Diabetic gastroparesis means food is not moving through your stomach like it is supposed to. What does that mean to a diabetic? Why does it happen to you?
Many kinds of neuropathy plague diabetics. Chronic high blood sugar, which is diabetes, damages tiny blood vessels.
Those blood vessels feed your nerves, so when blood vessels are damaged, your nerves stop working.
is the early nerve damage to your fingers, toes and eyes.
Diabetic gastroparesis is one of the autonomic neuropathies.
They affects things on the inside. Things like your ability to sweat and an important nerve in your stomach.
Your vagus nerve makes your stomach move when food is present. This is supposed to happen automatically as part of your autonomic nervous system.
What this means to you is that your digestion may not work properly anymore.
But like everything else about diabetes, you will not be aware of diabetic gastroparesis until the symptoms begin to show.
Heartburn, burping, nausea, bloating, and feeling full too soon are the milder symptoms.
When gastroparesis is worse you may experience vomiting of undigested food, weight loss and poor blood sugar control.
Diabetic gastroparesis makes the food you eat sit in your stomach for too long. By the time it digests and moves on, the medications like insulin that you took at mealtime may be gone.
You may swing from hypoglycemia (low blood sugar) to hyperglycemia (high blood sugar) even though you used to have good control.
This symptom of diabetes often shows up after at least ten years with the disease. It can be difficult to prove you have diabetic gastroparesis without special motility tests by a GI doctor.
But if you suspect you have it, there are some things you can do right away to help.
Try eating six small meals a day. If your stomach holds small meals spread out over the day it can handle them better.
Chew your food well. Then your stomach will not have to work as hard.
If your food is sitting in your stomach and going nowhere, eat less fat, because fat slows digestion.
GI doctors advise you to eat a lower fiber diet, because fiber slows digestion too.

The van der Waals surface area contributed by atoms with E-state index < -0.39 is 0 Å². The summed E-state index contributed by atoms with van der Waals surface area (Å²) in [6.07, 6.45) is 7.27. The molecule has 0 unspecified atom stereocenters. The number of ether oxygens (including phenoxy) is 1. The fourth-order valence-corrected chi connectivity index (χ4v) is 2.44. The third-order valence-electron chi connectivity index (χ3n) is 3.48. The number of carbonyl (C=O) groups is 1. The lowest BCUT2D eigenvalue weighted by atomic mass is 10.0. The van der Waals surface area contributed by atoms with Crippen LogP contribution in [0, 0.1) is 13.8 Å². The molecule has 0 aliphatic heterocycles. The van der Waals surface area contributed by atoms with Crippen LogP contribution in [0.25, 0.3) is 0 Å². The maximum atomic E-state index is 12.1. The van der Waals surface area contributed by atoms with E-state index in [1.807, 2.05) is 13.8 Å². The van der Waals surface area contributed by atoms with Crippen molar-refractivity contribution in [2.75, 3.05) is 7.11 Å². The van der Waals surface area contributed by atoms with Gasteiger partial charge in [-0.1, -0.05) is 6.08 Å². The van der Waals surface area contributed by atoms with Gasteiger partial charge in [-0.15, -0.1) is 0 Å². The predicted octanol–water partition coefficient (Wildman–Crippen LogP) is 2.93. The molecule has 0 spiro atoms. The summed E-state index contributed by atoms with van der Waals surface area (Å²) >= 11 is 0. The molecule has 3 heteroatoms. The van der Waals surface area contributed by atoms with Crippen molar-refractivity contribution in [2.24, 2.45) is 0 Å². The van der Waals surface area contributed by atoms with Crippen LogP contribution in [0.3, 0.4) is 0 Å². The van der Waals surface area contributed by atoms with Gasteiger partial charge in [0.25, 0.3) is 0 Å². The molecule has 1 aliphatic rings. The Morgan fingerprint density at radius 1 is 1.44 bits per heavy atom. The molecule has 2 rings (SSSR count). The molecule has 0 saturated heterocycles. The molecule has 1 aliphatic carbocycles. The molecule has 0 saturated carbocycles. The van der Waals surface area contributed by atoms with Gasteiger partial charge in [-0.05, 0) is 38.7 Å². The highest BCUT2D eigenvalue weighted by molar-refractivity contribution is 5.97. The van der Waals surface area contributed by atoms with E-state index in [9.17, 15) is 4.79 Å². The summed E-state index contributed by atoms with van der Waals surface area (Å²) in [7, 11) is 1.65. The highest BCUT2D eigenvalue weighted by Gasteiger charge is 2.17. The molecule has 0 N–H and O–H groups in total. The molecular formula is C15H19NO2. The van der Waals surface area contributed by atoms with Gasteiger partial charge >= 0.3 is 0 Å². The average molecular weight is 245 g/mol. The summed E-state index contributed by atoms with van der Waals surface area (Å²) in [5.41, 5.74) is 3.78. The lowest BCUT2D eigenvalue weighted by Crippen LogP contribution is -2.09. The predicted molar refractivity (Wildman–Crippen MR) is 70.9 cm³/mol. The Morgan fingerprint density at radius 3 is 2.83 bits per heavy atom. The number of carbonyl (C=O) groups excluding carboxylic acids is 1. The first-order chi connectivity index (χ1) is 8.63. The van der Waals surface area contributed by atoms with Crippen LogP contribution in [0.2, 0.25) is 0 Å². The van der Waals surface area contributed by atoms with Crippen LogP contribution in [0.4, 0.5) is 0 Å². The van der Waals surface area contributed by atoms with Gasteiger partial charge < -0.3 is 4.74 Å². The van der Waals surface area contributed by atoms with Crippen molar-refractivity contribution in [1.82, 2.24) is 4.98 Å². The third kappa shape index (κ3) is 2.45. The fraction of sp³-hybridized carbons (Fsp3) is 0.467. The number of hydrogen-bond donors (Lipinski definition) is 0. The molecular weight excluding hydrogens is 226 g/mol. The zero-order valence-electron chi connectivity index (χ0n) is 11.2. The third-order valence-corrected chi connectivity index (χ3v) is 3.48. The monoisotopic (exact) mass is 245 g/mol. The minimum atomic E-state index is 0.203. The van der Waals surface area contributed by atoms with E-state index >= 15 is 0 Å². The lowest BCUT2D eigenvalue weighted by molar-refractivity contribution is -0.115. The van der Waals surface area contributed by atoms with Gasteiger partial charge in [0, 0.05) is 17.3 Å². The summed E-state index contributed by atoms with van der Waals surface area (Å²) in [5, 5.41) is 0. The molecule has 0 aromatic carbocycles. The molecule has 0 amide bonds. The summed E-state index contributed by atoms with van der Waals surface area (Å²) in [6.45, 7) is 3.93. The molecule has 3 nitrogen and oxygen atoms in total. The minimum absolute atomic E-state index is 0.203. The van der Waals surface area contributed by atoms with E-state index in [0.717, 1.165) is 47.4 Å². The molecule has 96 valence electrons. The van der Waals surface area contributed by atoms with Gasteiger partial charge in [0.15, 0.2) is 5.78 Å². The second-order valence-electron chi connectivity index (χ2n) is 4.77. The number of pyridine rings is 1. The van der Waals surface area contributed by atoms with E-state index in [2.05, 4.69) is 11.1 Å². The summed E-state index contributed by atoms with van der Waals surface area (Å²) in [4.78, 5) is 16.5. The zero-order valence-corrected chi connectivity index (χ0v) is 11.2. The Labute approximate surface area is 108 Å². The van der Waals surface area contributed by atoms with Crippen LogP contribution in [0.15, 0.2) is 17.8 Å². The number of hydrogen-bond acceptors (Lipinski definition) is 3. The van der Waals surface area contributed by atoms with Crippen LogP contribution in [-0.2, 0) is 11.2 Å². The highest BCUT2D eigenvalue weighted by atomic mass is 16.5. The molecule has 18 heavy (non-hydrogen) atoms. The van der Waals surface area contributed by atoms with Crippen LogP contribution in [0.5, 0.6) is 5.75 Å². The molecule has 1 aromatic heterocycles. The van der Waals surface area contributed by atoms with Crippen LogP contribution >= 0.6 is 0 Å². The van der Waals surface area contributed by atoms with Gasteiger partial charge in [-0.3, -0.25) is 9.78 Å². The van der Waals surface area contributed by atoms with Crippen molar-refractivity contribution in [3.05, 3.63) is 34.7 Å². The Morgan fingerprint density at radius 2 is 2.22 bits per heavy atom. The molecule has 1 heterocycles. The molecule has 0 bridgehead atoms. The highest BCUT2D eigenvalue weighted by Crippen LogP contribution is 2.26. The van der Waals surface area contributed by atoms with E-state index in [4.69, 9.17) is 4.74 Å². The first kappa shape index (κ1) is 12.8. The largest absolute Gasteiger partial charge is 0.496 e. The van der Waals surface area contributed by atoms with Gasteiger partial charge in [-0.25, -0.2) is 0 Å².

Instead of apples, eat applesauce. Stay away
from broccoli and green beans.
If your diabetic gastroparesis is really bad, try nutrition shakes and things that are easy to digest because they've been through a blender.
Sometimes just giving your stomach a chance to rest can help.
Do not exercise right after eating. Wait an hour or two.
Do not lie down right after eating either. Sit up for at least an hour after supper.
There are medications your doctor can give you if slow digestion is making you miserable.
Food sitting in your stomach too long causes bacterial infections so you might need antibiotics. Some of those even help move food along too.
Anti-nausea drugs are available, some over the counter and some by prescription.
Your doctor can prescribe motility medications to help make your stomach and intestines active again. He can give you stool softeners if you are constipated.
The best way to prevent neuropathies like gastroparesis is to keep your blood sugar under good control.
Use your glucose monitor, get your hemoglobin A1C checked, and take your medicine regularly.
Good control of blood glucose will keep the nerve damage to a minimum.
Exercise is always a good idea, because it helps all of your systems work better, blood flow and nerves included.
Diabetic gastroparesis is an unkind visitor. If it is making your life miserable, do not wait to get help. It may not get better on its own.
If you need more
information, the American Diabetes Association is at www.diabetes.org,
and if you need a good support group, www.inspire.com has several GI
Please don't get discouraged. You will find the way through this too.
You can use our contact page if you have a question or know of a place to get more help on this subject.
I would love to hear from you about gastroparesis, especially if you know of good ways to deal with it.
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